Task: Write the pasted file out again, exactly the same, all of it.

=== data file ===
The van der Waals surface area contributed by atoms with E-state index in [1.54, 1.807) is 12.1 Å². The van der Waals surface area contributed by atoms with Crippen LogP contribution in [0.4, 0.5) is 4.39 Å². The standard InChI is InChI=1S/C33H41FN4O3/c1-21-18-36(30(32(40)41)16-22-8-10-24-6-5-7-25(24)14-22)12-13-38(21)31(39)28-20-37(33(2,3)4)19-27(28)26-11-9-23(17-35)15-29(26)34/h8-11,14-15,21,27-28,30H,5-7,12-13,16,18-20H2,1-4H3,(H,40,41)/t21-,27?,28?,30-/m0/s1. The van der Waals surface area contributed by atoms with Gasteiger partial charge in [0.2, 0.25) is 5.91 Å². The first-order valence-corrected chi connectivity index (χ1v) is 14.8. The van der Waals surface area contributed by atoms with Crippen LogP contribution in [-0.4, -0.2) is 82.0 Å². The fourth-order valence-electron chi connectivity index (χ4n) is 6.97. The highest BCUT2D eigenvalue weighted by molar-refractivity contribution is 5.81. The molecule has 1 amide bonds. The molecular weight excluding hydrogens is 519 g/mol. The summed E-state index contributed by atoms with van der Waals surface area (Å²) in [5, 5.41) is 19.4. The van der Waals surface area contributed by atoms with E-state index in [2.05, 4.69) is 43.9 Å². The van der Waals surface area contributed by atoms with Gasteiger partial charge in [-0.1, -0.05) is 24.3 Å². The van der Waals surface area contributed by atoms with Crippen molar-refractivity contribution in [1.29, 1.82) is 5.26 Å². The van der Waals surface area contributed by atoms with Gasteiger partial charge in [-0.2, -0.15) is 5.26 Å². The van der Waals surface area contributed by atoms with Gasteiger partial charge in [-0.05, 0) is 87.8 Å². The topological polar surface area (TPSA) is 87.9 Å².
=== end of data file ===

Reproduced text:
The van der Waals surface area contributed by atoms with E-state index in [1.54, 1.807) is 12.1 Å². The van der Waals surface area contributed by atoms with Crippen LogP contribution in [0.4, 0.5) is 4.39 Å². The standard InChI is InChI=1S/C33H41FN4O3/c1-21-18-36(30(32(40)41)16-22-8-10-24-6-5-7-25(24)14-22)12-13-38(21)31(39)28-20-37(33(2,3)4)19-27(28)26-11-9-23(17-35)15-29(26)34/h8-11,14-15,21,27-28,30H,5-7,12-13,16,18-20H2,1-4H3,(H,40,41)/t21-,27?,28?,30-/m0/s1. The van der Waals surface area contributed by atoms with Gasteiger partial charge in [0.2, 0.25) is 5.91 Å². The first-order valence-corrected chi connectivity index (χ1v) is 14.8. The van der Waals surface area contributed by atoms with Crippen LogP contribution in [-0.4, -0.2) is 82.0 Å². The fourth-order valence-electron chi connectivity index (χ4n) is 6.97. The highest BCUT2D eigenvalue weighted by molar-refractivity contribution is 5.81. The molecule has 1 amide bonds. The molecular weight excluding hydrogens is 519 g/mol. The summed E-state index contributed by atoms with van der Waals surface area (Å²) in [5, 5.41) is 19.4. The van der Waals surface area contributed by atoms with E-state index in [2.05, 4.69) is 43.9 Å². The van der Waals surface area contributed by atoms with Gasteiger partial charge in [-0.1, -0.05) is 24.3 Å². The van der Waals surface area contributed by atoms with Crippen molar-refractivity contribution in [1.29, 1.82) is 5.26 Å². The van der Waals surface area contributed by atoms with Gasteiger partial charge in [-0.2, -0.15) is 5.26 Å². The van der Waals surface area contributed by atoms with Gasteiger partial charge in [-0.05, 0) is 87.8 Å². The topological polar surface area (TPSA) is 87.9 Å².